Aug Insights

The Care of Our Time
Benjamin Franklin once challenged a friend,  “Dost thou love life? Then do not squander time, for that is the stuff life is made of.”  You’ll love your time more once you realize how much of it you are wasting. Start buying back some of the only resource you can’t buy more of by considering whether the routines that dominate your life may have seduced you into believing that you actually know where your time really goes. 
This short article from HBR shares a simple technique that used for a few minutes each day may ultimately save you months, perhaps years. The late great Peter Drucker also recommended this exercise for senior leaders in his wonderful book “The Effective Executive”.  Once you try it, you’ll realize the truth of another great adage, slightly modified; if you don’t measure it, you won’t manage it.
Days of Disruption (No. 4): The Truly World Wide Web, at last
Most of us have heard of Moore’s law, named after legendary Intel founder Gordon Moore who predicted, correctly, decades ago that microprocessor speeds would double every 18 months and be accompanied by a halving of costs.  Equally impressive is the progress that has been made in the speed of communication between computers.   In recent years, this standard has gone from 3G to 4G (which brought us smartphones and e-commerce) and soon, 5G.
In a recent blog posting Peter Diamandis (founder of the XPrize foundation) writes of the jump from 3G to 4G that  if you thought that was big, think again.  With plans for wide-scale deployment in 2020, 5G will be 100X faster than 4G, and 10X faster than your average broadband connection.”   Perhaps more important, 5G will enable the entire population of the world to be connected to the interneta truly world wide web, at last
“Diamandis predicts  “And as the population of online users doubles, we’re about to witness perhaps the most historic acceleration of progress and technological innovation known to man.”  Learn more about the implications for you and your business in his short blog posting “Connecting  8 billion by 2024.   


Econ Recon:
Even the Bear Must Eat:   Before the fall of the Soviet Union, the London Times described it as a “third world country with first world weapons.”  Thirty years later, how much has really changed?  Those who fear Russia’s aggressiveness and military might under Putin would do well to remember that an economy is required to “feed the bear.” 
When one looks closely at Russia, it is not only a demographic basket case with early mortality and a plummeting birth rate, it has a very tiny economy in both absolute and relative terms compared to the US.   Brian Beaulieu of ITR economics shares an eye-opening graphic of the relative sizes of national economies and offers ten reasons why there is no equivalency between Russia and the US.    It may change your view of the dynamic between the two countries.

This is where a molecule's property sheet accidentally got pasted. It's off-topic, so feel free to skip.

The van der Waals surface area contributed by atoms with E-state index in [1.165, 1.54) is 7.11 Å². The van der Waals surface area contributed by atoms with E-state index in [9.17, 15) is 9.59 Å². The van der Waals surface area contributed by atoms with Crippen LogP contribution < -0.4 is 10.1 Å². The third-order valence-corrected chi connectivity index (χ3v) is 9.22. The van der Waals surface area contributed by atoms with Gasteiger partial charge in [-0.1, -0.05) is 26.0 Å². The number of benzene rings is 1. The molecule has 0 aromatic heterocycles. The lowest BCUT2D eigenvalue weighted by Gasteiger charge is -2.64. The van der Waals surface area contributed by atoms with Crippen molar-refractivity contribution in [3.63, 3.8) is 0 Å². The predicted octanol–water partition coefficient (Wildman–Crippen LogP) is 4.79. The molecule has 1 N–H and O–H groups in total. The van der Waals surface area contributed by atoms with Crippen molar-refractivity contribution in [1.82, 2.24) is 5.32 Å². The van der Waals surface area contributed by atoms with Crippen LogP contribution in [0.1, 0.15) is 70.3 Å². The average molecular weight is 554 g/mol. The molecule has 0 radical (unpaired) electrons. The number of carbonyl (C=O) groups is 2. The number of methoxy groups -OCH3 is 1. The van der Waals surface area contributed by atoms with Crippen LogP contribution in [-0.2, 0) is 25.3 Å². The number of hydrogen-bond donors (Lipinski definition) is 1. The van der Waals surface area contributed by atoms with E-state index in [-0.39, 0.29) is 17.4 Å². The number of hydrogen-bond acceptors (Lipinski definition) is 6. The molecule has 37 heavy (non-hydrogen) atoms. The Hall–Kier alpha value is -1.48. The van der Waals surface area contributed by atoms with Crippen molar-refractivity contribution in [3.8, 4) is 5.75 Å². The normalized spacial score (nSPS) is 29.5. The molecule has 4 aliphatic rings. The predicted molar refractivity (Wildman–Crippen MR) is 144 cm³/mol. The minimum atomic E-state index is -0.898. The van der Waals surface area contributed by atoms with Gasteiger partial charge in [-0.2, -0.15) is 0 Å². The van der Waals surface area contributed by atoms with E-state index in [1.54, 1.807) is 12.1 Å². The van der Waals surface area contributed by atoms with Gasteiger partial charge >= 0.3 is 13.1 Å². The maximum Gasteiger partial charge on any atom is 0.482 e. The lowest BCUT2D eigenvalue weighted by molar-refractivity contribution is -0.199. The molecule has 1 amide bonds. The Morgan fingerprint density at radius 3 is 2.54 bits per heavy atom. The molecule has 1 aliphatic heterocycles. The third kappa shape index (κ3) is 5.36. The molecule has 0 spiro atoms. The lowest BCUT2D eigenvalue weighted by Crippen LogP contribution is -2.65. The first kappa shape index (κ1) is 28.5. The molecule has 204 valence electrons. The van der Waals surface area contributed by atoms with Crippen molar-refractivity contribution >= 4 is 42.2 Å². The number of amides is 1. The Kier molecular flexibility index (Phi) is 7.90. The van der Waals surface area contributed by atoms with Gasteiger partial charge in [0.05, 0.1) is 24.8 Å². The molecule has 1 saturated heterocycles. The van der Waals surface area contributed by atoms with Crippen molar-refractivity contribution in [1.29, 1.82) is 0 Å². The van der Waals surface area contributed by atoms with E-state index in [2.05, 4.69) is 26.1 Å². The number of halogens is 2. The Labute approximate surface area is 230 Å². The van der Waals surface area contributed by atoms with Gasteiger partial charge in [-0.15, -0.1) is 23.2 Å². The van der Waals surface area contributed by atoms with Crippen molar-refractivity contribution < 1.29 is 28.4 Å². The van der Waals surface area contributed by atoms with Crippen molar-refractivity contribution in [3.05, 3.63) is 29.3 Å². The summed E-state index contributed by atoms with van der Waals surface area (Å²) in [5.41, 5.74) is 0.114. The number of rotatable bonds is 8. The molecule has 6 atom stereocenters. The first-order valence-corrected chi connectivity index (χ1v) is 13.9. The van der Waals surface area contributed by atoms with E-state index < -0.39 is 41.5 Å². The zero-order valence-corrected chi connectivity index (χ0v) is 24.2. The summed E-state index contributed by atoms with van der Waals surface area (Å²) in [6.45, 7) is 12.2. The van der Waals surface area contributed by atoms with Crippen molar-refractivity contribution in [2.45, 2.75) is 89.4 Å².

July Insights

cid:263282E2-8B13-4DA9-9AC0-28A8EDD683DB
Week of July 2, 2018
Livermore | Red, White & Boom July 4th Fireworks & Block Party | 2016
Happy Fourth of July!
When the people fear the government, there is tyranny.
When the government fears the people, there is liberty.”
Thomas Jefferson
***
“Freedom is nothing but a chance to be better.”
Albert Camus
***
My father described this tall lady who stands in the middle of the
New York harbor, holding high a torch to welcome people
seeking freedom in America. I instantly fell in love.”
Yakov Smirnoff
Russian born American Comic
FOR YOUR EDIFICATION AND ENTERTAINMENT
The Jerk Fallacy
Independence in Real Time
Five From the Marines
Days of Disruption (No. 2):  Meet Zander Futernick
Econ Recon:  Unintended Consequences
The Jerk Fallacy
It’s said “nice guys finish last.”  Put differently, you need to be a “not nice” person to prevail in life and business.     Marketing and management guru Seth Godin suggests a more nuanced view that he calls the “The Jerk Fallacy.”     Read it and ask yourself the reason for your success
Independence in Real Time
The introduction of the telegraph in the 1830s made news available instantaneously.  Until its invention, news could only travel as fast as a horseman or ship could carry it. 
Were the Declaration of Independence to signed today, the announcement would be shared everywhere at once (assuming of course it hadn’t been leaked first).  This graphic from Smithsonian Magazine tracks how the news of independence made it across the United States in 1776.
                                                                                                            
Five from the Marines
Looking for a short course in leadership?  The United States Marine Corps has been training leaders for nearly as long as there has been a United States for them to defend.  One former Marine Officer (and Vistage Chair) shares his personal take on Five Leadership Lessons from the United State Marine Corps.
Days of Disruption (No. 2):  Meet Zander Futernick
Meet 21 year old Zander Futernick who may be about to teach the airline industry how to run, well, an airline.   Existing businesses are often reinvented by finding an unserved market and/or creating a different business model for an old product.   This short article from Forbes relates how Mr. Futernick is exploiting the market space between commercial air travel and luxury private jets.   
Step one,  he says,  is “getting rid of commercial airports”  That’s REAL disruption. (Let’s hope he succeeds).   
Econ Recon

 

Unintended consequences:  It’s often said that the “road to hell is paved with good intentions.”  To wit, Harley Davidson’s response to the new tariff policy.   Find out why the economists at ITR Economics think the impact on the iconic motorcycle maker should be filed under “Unintended Consequences.”